Queen Charlotte's Cottage
History and architecture
Queen Charlotte’s Cottage was built as a one-storey building between 1754 and 1771 within the grounds of Richmond Lodge (which now form the western half of Kew). It was located within an oval ring of pheasant pens, at the end of a paddock known as the New Menagerie.
Previously known as the Menagerie (later the New Menagerie), it became home to exotic creatures from the furthest reaches of the British Empire, including a pair of black swans, buffaloes and the first kangaroos to arrive in England, which successfully bred here. George III also kept an example of the now extinct quagga, an animal similar to a zebra, at the Menagerie.
George III bestowed Richmond Lodge and estate to Queen Charlotte as part of their marriage settlement. From the early 1770s the cottage (or at least its interior décor) was a source of pride for the Queen.
In August 1774, the London Magazine described the cottage as a “pretty retreat”. When exactly the crude red brick building acquired an extension and its first floor ‘picnic room’ (accessed by a curving staircase) is not clear, but incidental evidence points to the mid- to late-1770s.
This main room, with bamboo motif door mouldings and pelmets, has painted convolvulus and nasturtium ‘growing’ up its walls. These may have been added by Queen Charlotte’s artistic third daughter, Princess Elizabeth.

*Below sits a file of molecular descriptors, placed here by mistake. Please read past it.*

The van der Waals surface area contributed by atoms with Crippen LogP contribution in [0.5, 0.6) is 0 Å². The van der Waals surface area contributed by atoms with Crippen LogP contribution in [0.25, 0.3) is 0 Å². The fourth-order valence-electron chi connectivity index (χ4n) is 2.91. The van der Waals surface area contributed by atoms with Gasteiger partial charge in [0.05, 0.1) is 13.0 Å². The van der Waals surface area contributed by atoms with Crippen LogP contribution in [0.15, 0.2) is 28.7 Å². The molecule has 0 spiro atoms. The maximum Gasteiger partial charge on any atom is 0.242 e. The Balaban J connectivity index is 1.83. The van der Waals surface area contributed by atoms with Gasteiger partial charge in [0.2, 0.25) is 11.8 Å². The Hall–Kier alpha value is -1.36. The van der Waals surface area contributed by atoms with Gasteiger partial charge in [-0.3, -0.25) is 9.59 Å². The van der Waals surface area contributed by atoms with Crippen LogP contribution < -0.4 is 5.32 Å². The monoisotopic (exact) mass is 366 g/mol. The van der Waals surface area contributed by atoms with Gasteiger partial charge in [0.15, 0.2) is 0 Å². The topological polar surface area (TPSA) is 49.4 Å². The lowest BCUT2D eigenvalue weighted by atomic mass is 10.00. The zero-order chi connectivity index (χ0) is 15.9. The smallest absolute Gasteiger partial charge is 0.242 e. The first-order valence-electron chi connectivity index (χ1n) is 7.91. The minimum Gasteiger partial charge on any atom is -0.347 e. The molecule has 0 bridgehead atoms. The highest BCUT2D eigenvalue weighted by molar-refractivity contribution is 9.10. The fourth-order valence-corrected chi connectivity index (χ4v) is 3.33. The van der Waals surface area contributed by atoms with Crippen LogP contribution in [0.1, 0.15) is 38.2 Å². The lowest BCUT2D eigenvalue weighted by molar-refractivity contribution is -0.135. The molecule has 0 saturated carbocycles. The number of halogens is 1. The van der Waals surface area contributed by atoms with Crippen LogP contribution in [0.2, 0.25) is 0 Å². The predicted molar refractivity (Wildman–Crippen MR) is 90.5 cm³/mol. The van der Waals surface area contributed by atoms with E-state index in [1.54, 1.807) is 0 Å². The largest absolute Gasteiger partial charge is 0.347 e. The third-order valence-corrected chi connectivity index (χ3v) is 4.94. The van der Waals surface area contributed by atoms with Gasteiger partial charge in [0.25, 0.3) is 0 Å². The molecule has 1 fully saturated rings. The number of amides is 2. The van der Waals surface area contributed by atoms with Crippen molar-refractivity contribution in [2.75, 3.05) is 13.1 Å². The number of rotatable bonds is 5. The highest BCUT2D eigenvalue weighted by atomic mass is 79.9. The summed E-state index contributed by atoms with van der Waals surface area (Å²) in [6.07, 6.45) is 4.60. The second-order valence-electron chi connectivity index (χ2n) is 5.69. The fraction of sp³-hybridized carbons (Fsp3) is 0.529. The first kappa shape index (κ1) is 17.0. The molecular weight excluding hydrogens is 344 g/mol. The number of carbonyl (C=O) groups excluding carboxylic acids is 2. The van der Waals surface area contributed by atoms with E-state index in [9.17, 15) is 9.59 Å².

Despite considering it a 'favourite place', George III did not return to Kew after 1806, and the Georgian royal family stopped using the cottage in 1818.
In 1845, fencing was replaced by open rustic trellis to reveal it to the public. However they couldn’t get close until Queen Victoria ceded the cottage and its 15 hectares of grounds to Kew in 1898 to commemorate her Diamond Jubilee. At this time furniture and pictures were removed and sent to Windsor Palace.
The late Princess Margaret, the present Queen's sister, used the cottage in 1996 for a private party.
Restoration and conservation
After Queen Charlotte’s 1770s makeover of the cottage, the one large ground floor room boasted 'all English prints of elegance and humour', including those of Hogarth. These were removed in the 1890s but reinstated in 1978 and are currently being restored.
The cottage’s thatch roof requires periodic replacement. In 1950, Norfolk reed, as opposed to the original straw, was used. During re-thatching in 1998 a sparge pipe system was installed to limit potential fire damage. Queen Charlotte’s Cottage is maintained and administered separately from Kew by Historic Royal Palaces.
The cottage grounds boast one of London's finest bluebell woods, part of which is over 300 years old.
One condition that Queen Victoria made on ceding the cottage to Kew was that the surrounding woodland be kept in its naturalistic state. Her wish was respected and it now forms part of Kew’s Conservation Area.